terry_moakleyYou all know who Senator John McCain (R-AZ) is. To me, first and foremost, the Senator was a Naval pilot who was shot down during the Vietnam War and held captive in a North Vietnamese prison camp for nearly six years. His fortitude and bravery in the face of torture by the enemy left him with lifelong disabilities, and the respect and gratitude of many Americans like myself.

So, on June 18th down in the U.S. Capitol building, I experienced the honor of a lifetime to meet the Senator and to present him with the VetsFirst Congressional Bronze Star Award in front of a large crowd of veterans and disability rights advocates from across our nation attending United Spinal’s Roll on Capitol Hill. The Senator could not have been more gracious in accepting this award.

And, his genuine selflessness came shining through in his remarks. Rather than discussing his many legislative accomplishments, he talked only about the passage of the United Nations Convention on the Rights of Persons with Disabilities (CRPD). Back in March of 2007, the United Nations approved this document. It is an international rights agreement of the UN intended to protect the rights and dignity of persons with disabilities around the world. As of today, over 130 countries have signed on, or agreed to, follow its provisions.

spinal2013 20130618 161901Some of its core principles include non-discrimination, full and effective participation and inclusion in society, equality of opportunity, accessibility, and equality between men and women. These are the similar principles that we find in our disability rights laws, such as the Americans with Disabilities Act and the Fair Housing Amendments Act. These laws have made it easier for Americans with disabilities to find accessible housing, to move around their communities by bus, train or van, and to find jobs.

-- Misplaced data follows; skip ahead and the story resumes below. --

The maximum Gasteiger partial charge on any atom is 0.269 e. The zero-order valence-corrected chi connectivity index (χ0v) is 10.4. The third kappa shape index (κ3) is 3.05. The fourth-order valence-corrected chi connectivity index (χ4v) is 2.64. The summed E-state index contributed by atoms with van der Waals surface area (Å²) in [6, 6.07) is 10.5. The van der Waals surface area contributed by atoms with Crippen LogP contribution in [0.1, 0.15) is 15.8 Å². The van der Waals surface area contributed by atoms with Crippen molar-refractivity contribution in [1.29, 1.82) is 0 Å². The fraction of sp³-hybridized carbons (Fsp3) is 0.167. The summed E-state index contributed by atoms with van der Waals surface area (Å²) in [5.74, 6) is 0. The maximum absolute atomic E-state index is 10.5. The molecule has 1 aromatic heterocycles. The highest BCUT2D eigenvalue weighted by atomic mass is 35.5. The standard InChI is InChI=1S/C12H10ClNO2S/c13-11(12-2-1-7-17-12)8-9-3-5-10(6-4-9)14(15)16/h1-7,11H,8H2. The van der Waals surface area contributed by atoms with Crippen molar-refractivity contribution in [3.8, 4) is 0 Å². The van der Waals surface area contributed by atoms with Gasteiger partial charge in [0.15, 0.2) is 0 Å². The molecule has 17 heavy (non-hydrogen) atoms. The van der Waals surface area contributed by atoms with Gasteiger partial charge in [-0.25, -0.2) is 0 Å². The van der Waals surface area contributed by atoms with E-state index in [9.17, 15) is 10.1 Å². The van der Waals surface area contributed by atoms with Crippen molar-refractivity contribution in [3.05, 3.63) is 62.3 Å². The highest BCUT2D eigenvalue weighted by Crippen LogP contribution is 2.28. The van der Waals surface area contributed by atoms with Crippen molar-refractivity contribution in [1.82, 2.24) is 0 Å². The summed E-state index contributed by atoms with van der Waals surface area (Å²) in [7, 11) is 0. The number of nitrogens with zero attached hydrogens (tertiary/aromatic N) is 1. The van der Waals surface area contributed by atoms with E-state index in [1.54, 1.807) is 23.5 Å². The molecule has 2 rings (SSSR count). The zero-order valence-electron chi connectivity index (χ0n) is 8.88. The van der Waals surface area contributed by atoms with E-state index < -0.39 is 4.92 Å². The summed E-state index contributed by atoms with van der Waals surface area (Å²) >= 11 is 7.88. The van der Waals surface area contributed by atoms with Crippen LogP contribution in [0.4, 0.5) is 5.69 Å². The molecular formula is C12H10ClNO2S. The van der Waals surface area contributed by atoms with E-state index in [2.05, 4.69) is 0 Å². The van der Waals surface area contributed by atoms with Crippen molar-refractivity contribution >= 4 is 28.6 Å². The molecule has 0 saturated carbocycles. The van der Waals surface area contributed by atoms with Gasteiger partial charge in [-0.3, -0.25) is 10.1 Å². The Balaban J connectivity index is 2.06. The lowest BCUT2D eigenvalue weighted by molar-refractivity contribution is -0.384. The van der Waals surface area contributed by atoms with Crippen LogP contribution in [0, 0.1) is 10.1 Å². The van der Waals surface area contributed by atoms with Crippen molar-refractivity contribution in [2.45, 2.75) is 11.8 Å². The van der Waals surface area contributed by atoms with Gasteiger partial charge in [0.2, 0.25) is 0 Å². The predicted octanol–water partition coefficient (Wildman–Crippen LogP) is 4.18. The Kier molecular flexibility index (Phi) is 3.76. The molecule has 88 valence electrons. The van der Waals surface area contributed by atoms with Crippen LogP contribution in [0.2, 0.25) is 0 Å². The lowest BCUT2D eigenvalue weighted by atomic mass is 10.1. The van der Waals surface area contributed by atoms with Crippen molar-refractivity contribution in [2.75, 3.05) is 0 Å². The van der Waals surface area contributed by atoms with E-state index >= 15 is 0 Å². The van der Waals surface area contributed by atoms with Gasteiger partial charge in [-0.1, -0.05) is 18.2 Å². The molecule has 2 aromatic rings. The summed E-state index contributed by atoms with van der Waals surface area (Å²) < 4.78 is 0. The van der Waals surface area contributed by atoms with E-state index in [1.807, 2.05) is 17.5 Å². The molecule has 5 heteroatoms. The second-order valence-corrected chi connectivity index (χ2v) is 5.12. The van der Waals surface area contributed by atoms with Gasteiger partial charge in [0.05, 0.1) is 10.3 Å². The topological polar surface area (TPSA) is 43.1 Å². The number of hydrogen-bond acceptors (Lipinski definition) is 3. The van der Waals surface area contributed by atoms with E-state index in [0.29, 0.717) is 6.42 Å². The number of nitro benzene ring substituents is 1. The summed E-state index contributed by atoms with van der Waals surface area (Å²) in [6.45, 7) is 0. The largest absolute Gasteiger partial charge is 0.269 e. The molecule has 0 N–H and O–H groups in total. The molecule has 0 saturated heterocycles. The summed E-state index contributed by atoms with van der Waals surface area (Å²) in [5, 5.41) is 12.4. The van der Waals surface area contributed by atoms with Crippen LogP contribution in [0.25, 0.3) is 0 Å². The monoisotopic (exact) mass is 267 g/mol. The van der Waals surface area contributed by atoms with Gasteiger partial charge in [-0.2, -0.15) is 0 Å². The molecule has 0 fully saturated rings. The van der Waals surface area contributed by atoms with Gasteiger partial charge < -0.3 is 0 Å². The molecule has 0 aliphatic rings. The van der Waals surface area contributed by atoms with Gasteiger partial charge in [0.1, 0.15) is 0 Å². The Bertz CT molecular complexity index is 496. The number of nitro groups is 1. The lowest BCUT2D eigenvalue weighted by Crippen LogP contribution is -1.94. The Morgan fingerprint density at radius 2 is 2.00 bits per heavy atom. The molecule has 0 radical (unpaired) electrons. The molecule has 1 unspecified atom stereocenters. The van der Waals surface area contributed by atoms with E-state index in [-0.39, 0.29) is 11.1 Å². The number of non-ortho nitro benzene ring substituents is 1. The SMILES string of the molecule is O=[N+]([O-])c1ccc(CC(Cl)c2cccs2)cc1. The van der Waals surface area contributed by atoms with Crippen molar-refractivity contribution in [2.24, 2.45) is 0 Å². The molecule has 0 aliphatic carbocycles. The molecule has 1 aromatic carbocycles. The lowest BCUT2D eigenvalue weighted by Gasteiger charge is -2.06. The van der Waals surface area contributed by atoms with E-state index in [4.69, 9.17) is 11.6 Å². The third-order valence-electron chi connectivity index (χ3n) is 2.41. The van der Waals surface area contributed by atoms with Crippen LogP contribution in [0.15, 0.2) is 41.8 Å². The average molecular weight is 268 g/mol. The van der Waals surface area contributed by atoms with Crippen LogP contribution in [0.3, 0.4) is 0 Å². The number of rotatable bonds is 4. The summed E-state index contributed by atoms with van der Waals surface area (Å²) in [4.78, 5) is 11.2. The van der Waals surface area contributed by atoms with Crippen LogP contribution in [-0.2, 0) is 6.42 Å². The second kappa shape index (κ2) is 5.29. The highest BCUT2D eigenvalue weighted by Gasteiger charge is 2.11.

Now here’s the rub: the United States of America is NOT one of the more than 130 countries that have agreed to the CRPD. Amazingly in my opinion, last December the Senate voted and failed to pass the CRPD by the required two-thirds vote by a measly five votes. The reason: what I read was that if ratified by the U.S., it would encourage abortion around the world. Are they kidding us?

In his remarks to the audience after receiving his award, Senator McCain stated in part, “…you speak for millions and millions around the world who deserve the passage of the CRPD…” and he added later on, “…there are many people in less fortunate circumstances than we are and they cry out for the kinds of rights that we have granted to many of our citizens.” The Senator’s remarks were directly on point.

Finally, during my daylong visits with Ms. Heather Ansley, Esq., MSW, VP of Veterans Policy for VetsFirst, while encouraging Senators to vote in favor of the CRPD when it comes up again, we emphasized that its adoption and implementation also will make it easier for Americans with disabilities to become employed abroad. Please help VetsFirst to get the CRPD adopted here by urging your U.S. Senators to vote in favor of it when it comes up again.

Terry Moakley
Chair of the VetsFirst Committee